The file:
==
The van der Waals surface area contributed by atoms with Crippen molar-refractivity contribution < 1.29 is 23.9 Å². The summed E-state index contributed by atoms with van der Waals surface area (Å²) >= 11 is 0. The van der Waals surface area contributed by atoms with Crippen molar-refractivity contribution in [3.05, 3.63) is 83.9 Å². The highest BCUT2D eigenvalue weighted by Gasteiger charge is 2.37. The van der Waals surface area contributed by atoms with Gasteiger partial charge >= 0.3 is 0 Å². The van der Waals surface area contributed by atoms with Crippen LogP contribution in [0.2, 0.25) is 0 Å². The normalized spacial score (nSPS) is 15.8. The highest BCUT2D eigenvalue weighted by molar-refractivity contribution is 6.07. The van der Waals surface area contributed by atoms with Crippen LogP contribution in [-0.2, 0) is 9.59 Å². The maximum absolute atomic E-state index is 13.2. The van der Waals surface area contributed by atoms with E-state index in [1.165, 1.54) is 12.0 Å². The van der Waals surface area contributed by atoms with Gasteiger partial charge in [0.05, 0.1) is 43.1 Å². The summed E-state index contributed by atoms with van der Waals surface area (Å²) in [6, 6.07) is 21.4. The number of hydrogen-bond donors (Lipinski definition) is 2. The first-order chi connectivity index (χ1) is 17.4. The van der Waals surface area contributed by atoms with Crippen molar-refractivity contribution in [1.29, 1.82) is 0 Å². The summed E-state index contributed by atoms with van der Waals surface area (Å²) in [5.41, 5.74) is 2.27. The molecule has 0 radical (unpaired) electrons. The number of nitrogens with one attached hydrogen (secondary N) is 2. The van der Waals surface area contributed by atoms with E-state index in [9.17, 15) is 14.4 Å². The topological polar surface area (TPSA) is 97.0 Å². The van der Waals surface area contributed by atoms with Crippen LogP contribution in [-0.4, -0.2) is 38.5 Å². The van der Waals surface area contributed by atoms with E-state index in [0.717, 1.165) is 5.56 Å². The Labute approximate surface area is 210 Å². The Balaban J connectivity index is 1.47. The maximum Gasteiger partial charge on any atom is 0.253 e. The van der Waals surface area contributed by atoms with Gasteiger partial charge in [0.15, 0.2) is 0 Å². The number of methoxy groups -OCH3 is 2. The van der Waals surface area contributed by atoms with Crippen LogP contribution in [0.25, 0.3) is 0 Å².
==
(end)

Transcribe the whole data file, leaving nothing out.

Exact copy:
The van der Waals surface area contributed by atoms with Crippen molar-refractivity contribution < 1.29 is 23.9 Å². The summed E-state index contributed by atoms with van der Waals surface area (Å²) >= 11 is 0. The van der Waals surface area contributed by atoms with Crippen molar-refractivity contribution in [3.05, 3.63) is 83.9 Å². The highest BCUT2D eigenvalue weighted by Gasteiger charge is 2.37. The van der Waals surface area contributed by atoms with Gasteiger partial charge >= 0.3 is 0 Å². The van der Waals surface area contributed by atoms with Crippen LogP contribution in [0.2, 0.25) is 0 Å². The normalized spacial score (nSPS) is 15.8. The highest BCUT2D eigenvalue weighted by molar-refractivity contribution is 6.07. The van der Waals surface area contributed by atoms with Crippen LogP contribution in [-0.2, 0) is 9.59 Å². The maximum absolute atomic E-state index is 13.2. The van der Waals surface area contributed by atoms with E-state index in [1.165, 1.54) is 12.0 Å². The van der Waals surface area contributed by atoms with Gasteiger partial charge in [0.05, 0.1) is 43.1 Å². The summed E-state index contributed by atoms with van der Waals surface area (Å²) in [6, 6.07) is 21.4. The number of hydrogen-bond donors (Lipinski definition) is 2. The first-order chi connectivity index (χ1) is 17.4. The van der Waals surface area contributed by atoms with Crippen molar-refractivity contribution in [1.29, 1.82) is 0 Å². The summed E-state index contributed by atoms with van der Waals surface area (Å²) in [5.41, 5.74) is 2.27. The molecule has 0 radical (unpaired) electrons. The number of nitrogens with one attached hydrogen (secondary N) is 2. The van der Waals surface area contributed by atoms with E-state index in [9.17, 15) is 14.4 Å². The topological polar surface area (TPSA) is 97.0 Å². The van der Waals surface area contributed by atoms with Crippen LogP contribution in [-0.4, -0.2) is 38.5 Å². The van der Waals surface area contributed by atoms with E-state index in [0.717, 1.165) is 5.56 Å². The Labute approximate surface area is 210 Å². The Balaban J connectivity index is 1.47. The maximum Gasteiger partial charge on any atom is 0.253 e. The van der Waals surface area contributed by atoms with Gasteiger partial charge in [0.15, 0.2) is 0 Å². The number of methoxy groups -OCH3 is 2. The van der Waals surface area contributed by atoms with Crippen LogP contribution in [0.25, 0.3) is 0 Å².